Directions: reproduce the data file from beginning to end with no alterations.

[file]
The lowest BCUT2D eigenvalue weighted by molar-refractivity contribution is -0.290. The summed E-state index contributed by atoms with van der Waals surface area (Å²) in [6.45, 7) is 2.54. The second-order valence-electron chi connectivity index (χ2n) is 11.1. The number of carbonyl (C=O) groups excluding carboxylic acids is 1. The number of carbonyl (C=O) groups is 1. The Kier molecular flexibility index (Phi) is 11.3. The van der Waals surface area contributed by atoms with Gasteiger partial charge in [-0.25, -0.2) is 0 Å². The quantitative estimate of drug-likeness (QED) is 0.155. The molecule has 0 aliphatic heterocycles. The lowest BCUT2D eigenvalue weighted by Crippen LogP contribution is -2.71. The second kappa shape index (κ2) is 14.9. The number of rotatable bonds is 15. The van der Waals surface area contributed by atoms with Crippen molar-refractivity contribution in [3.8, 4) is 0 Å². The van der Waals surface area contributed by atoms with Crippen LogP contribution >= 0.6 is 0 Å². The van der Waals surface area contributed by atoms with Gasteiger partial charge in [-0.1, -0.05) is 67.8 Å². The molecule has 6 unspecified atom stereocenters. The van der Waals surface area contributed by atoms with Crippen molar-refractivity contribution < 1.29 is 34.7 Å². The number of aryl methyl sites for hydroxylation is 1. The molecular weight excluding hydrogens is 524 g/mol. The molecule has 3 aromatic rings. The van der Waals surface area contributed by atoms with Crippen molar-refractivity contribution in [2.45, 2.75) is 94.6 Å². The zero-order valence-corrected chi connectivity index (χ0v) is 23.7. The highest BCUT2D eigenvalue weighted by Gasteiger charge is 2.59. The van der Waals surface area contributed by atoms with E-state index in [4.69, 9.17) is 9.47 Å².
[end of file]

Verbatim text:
The lowest BCUT2D eigenvalue weighted by molar-refractivity contribution is -0.290. The summed E-state index contributed by atoms with van der Waals surface area (Å²) in [6.45, 7) is 2.54. The second-order valence-electron chi connectivity index (χ2n) is 11.1. The number of carbonyl (C=O) groups excluding carboxylic acids is 1. The number of carbonyl (C=O) groups is 1. The Kier molecular flexibility index (Phi) is 11.3. The van der Waals surface area contributed by atoms with Gasteiger partial charge in [-0.25, -0.2) is 0 Å². The quantitative estimate of drug-likeness (QED) is 0.155. The molecule has 0 aliphatic heterocycles. The lowest BCUT2D eigenvalue weighted by Crippen LogP contribution is -2.71. The second kappa shape index (κ2) is 14.9. The number of rotatable bonds is 15. The van der Waals surface area contributed by atoms with Crippen molar-refractivity contribution in [3.8, 4) is 0 Å². The van der Waals surface area contributed by atoms with Crippen LogP contribution >= 0.6 is 0 Å². The van der Waals surface area contributed by atoms with Gasteiger partial charge in [-0.1, -0.05) is 67.8 Å². The molecule has 6 unspecified atom stereocenters. The van der Waals surface area contributed by atoms with Crippen molar-refractivity contribution < 1.29 is 34.7 Å². The number of aryl methyl sites for hydroxylation is 1. The molecular weight excluding hydrogens is 524 g/mol. The molecule has 3 aromatic rings. The van der Waals surface area contributed by atoms with Crippen molar-refractivity contribution in [2.45, 2.75) is 94.6 Å². The zero-order valence-corrected chi connectivity index (χ0v) is 23.7. The highest BCUT2D eigenvalue weighted by Gasteiger charge is 2.59. The van der Waals surface area contributed by atoms with E-state index in [4.69, 9.17) is 9.47 Å².